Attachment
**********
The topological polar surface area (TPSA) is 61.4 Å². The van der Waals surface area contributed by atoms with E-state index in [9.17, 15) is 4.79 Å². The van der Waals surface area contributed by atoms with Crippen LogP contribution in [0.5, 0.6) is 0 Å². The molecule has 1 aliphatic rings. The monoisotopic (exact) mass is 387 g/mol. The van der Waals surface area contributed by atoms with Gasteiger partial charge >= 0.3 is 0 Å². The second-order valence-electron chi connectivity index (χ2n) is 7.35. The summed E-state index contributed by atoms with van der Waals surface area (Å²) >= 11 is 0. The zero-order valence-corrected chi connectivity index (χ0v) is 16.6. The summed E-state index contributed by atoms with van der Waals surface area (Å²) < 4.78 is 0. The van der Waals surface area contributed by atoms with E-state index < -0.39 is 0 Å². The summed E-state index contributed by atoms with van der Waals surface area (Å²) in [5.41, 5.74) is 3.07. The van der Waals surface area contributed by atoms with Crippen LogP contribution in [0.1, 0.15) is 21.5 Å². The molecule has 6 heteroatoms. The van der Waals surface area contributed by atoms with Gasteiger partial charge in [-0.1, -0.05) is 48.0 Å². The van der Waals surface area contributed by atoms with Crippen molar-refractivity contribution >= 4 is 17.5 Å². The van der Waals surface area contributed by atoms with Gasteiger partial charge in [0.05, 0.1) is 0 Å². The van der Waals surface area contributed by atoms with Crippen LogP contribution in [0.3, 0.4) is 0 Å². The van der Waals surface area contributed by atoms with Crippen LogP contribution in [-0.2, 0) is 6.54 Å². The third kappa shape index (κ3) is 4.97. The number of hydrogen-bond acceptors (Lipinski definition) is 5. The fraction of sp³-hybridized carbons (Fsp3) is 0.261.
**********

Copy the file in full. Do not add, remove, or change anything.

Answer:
The topological polar surface area (TPSA) is 61.4 Å². The van der Waals surface area contributed by atoms with E-state index in [9.17, 15) is 4.79 Å². The van der Waals surface area contributed by atoms with Crippen LogP contribution in [0.5, 0.6) is 0 Å². The molecule has 1 aliphatic rings. The monoisotopic (exact) mass is 387 g/mol. The van der Waals surface area contributed by atoms with Gasteiger partial charge >= 0.3 is 0 Å². The second-order valence-electron chi connectivity index (χ2n) is 7.35. The summed E-state index contributed by atoms with van der Waals surface area (Å²) >= 11 is 0. The zero-order valence-corrected chi connectivity index (χ0v) is 16.6. The summed E-state index contributed by atoms with van der Waals surface area (Å²) < 4.78 is 0. The van der Waals surface area contributed by atoms with E-state index < -0.39 is 0 Å². The summed E-state index contributed by atoms with van der Waals surface area (Å²) in [5.41, 5.74) is 3.07. The van der Waals surface area contributed by atoms with Crippen LogP contribution in [0.1, 0.15) is 21.5 Å². The molecule has 6 heteroatoms. The van der Waals surface area contributed by atoms with Gasteiger partial charge in [-0.1, -0.05) is 48.0 Å². The van der Waals surface area contributed by atoms with Crippen molar-refractivity contribution >= 4 is 17.5 Å². The van der Waals surface area contributed by atoms with Gasteiger partial charge in [0.05, 0.1) is 0 Å². The van der Waals surface area contributed by atoms with Crippen LogP contribution in [0.3, 0.4) is 0 Å². The van der Waals surface area contributed by atoms with Crippen LogP contribution in [-0.2, 0) is 6.54 Å². The third kappa shape index (κ3) is 4.97. The number of hydrogen-bond acceptors (Lipinski definition) is 5. The fraction of sp³-hybridized carbons (Fsp3) is 0.261.